And despite a good stint in office, President Perón was never able to generate good economic management and sustained growth. The boom-bust cycles that had characterised the previous 50 years continued (and continue to this day). Perónism, like populist regimes throughout history, had reacted to immediate problems with short-term solutions, but stuttered when it came to the long-term.

Populism often grows out of a lack of institutions, but is ironically ill-suited to creating them; its focus is more on fighting fires than laying groundwork, on individual decision-making than strong policies. A country cannot be run by one man. It needs strong institutions. But for the charismatic, self-obsessed leaders who often head up populist governments, institutions are seen as a threat, because they create a framework that can make them redundant. So any benefits that populists bring a nation are invariably unsustainable. Perón’s achievements were ultimately and quite swiftly dismantled by the military government that overthrew him and sought to erase him and his supporters from history (a counterproductive approach that would only bolster his support in coming years.)

Now, Perón’s legacy is still a source of polarisation in Argentina. For many, he wrecked the nation permanently, while for others he dragged it into the modern age and gave the working classes an enduring political weight. Millions saw their wages increase and were able to buy a house or go on holiday for the first time. Thousands were beaten up for not shouting ‘Viva Perón’, or forced to join the president’s party to retain their jobs. As Perón liked to say, ‘the only truth is reality’.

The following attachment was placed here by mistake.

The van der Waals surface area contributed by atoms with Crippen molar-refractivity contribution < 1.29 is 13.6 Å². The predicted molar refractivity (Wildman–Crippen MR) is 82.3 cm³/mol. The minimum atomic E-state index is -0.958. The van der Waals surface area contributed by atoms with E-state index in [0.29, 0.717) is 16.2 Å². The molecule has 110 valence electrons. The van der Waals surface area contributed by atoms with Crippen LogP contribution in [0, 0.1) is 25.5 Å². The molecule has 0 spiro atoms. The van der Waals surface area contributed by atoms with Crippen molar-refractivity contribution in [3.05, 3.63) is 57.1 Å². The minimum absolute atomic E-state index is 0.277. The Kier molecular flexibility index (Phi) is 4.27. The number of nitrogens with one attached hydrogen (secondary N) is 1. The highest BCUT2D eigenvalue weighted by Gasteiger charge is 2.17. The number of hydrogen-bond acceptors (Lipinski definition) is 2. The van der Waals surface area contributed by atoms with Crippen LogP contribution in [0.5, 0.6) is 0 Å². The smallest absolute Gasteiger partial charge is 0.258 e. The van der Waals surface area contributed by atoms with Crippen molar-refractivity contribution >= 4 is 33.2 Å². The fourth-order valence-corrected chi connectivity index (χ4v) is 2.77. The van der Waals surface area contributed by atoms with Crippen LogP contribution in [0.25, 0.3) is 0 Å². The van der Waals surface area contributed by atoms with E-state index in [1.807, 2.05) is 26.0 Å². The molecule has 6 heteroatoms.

The West today, like Argentina in 1946, is deeply unequal. As the middle classes have become more precarious, calls for a rebalance have mounted. It’s worth remembering that populists like Perón are skilled at channelling popular frustrations and shaping media narratives — and prone to demagogic outbursts and authoritarian tendencies when in power. Such leaders grow out of divisions that they skilfully exploit but rarely heal — no matter how immediately successful their policies — and sometimes generate backlash that only exacerbates those divisions. Yet they are also a symptom as well as a cause; they flourish in systems with deep pre-existing problems that last a lot longer than they do.


Jill Hedges’s Juan Perón: The Life of the People’s Colonel is published in May.